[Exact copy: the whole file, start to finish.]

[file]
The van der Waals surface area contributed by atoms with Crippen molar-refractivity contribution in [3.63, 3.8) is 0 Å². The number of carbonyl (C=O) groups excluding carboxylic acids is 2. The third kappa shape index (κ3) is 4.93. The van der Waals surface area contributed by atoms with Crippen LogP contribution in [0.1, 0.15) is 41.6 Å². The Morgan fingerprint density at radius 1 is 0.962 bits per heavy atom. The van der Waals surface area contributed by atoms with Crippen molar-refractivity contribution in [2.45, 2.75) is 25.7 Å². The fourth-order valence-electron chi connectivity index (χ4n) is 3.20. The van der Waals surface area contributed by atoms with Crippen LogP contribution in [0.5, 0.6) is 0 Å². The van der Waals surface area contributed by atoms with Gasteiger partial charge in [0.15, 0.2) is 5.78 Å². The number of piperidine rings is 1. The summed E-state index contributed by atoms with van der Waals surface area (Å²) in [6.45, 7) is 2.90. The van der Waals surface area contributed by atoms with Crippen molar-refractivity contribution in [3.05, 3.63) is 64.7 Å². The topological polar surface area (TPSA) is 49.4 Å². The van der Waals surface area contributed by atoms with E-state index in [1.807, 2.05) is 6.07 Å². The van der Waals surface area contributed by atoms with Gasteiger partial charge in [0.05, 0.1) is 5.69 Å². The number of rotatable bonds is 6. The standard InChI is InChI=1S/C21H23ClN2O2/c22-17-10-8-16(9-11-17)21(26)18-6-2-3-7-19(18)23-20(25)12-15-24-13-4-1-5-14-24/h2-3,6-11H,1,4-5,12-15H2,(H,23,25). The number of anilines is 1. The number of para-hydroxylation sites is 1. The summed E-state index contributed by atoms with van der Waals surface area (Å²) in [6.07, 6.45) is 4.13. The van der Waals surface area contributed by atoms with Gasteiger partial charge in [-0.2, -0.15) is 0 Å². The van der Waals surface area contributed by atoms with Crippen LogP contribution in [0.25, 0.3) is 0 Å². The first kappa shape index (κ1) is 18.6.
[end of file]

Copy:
The van der Waals surface area contributed by atoms with Crippen molar-refractivity contribution in [3.63, 3.8) is 0 Å². The number of carbonyl (C=O) groups excluding carboxylic acids is 2. The third kappa shape index (κ3) is 4.93. The van der Waals surface area contributed by atoms with Crippen LogP contribution in [0.1, 0.15) is 41.6 Å². The Morgan fingerprint density at radius 1 is 0.962 bits per heavy atom. The van der Waals surface area contributed by atoms with Crippen molar-refractivity contribution in [2.45, 2.75) is 25.7 Å². The fourth-order valence-electron chi connectivity index (χ4n) is 3.20. The van der Waals surface area contributed by atoms with Crippen LogP contribution in [0.5, 0.6) is 0 Å². The van der Waals surface area contributed by atoms with Gasteiger partial charge in [0.15, 0.2) is 5.78 Å². The number of piperidine rings is 1. The summed E-state index contributed by atoms with van der Waals surface area (Å²) in [6.45, 7) is 2.90. The van der Waals surface area contributed by atoms with Crippen molar-refractivity contribution in [3.05, 3.63) is 64.7 Å². The topological polar surface area (TPSA) is 49.4 Å². The van der Waals surface area contributed by atoms with E-state index in [1.807, 2.05) is 6.07 Å². The van der Waals surface area contributed by atoms with Gasteiger partial charge in [0.05, 0.1) is 5.69 Å². The number of rotatable bonds is 6. The standard InChI is InChI=1S/C21H23ClN2O2/c22-17-10-8-16(9-11-17)21(26)18-6-2-3-7-19(18)23-20(25)12-15-24-13-4-1-5-14-24/h2-3,6-11H,1,4-5,12-15H2,(H,23,25). The number of anilines is 1. The number of para-hydroxylation sites is 1. The summed E-state index contributed by atoms with van der Waals surface area (Å²) in [6.07, 6.45) is 4.13. The van der Waals surface area contributed by atoms with Gasteiger partial charge in [-0.2, -0.15) is 0 Å². The van der Waals surface area contributed by atoms with Crippen LogP contribution in [0.25, 0.3) is 0 Å². The first kappa shape index (κ1) is 18.6.